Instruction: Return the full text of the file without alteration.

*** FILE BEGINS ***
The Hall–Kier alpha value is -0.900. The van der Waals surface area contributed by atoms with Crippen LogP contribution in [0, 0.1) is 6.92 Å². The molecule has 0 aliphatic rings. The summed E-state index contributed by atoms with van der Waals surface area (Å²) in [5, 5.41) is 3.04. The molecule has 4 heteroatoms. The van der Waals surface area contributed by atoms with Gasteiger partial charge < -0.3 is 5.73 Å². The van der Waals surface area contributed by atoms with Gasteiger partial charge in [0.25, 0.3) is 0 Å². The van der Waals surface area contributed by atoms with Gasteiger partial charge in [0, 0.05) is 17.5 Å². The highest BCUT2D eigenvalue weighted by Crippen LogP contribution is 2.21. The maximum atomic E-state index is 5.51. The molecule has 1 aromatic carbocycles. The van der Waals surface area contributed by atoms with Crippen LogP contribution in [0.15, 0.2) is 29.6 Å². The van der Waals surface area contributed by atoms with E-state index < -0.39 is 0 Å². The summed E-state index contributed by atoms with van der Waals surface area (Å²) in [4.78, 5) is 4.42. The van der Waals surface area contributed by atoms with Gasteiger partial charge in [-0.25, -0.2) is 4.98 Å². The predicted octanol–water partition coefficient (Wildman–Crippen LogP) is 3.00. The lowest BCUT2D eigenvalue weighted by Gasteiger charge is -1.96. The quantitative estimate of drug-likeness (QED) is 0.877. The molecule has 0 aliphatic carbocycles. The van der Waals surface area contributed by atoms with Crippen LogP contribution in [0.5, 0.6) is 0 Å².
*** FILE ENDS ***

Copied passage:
The Hall–Kier alpha value is -0.900. The van der Waals surface area contributed by atoms with Crippen LogP contribution in [0, 0.1) is 6.92 Å². The molecule has 0 aliphatic rings. The summed E-state index contributed by atoms with van der Waals surface area (Å²) in [5, 5.41) is 3.04. The molecule has 4 heteroatoms. The van der Waals surface area contributed by atoms with Gasteiger partial charge < -0.3 is 5.73 Å². The van der Waals surface area contributed by atoms with Gasteiger partial charge in [0.25, 0.3) is 0 Å². The van der Waals surface area contributed by atoms with Gasteiger partial charge in [0, 0.05) is 17.5 Å². The highest BCUT2D eigenvalue weighted by Crippen LogP contribution is 2.21. The maximum atomic E-state index is 5.51. The molecule has 1 aromatic carbocycles. The van der Waals surface area contributed by atoms with Crippen LogP contribution in [0.15, 0.2) is 29.6 Å². The van der Waals surface area contributed by atoms with E-state index < -0.39 is 0 Å². The summed E-state index contributed by atoms with van der Waals surface area (Å²) in [4.78, 5) is 4.42. The van der Waals surface area contributed by atoms with Gasteiger partial charge in [-0.25, -0.2) is 4.98 Å². The predicted octanol–water partition coefficient (Wildman–Crippen LogP) is 3.00. The lowest BCUT2D eigenvalue weighted by Gasteiger charge is -1.96. The quantitative estimate of drug-likeness (QED) is 0.877. The molecule has 0 aliphatic carbocycles. The van der Waals surface area contributed by atoms with Crippen LogP contribution in [0.5, 0.6) is 0 Å².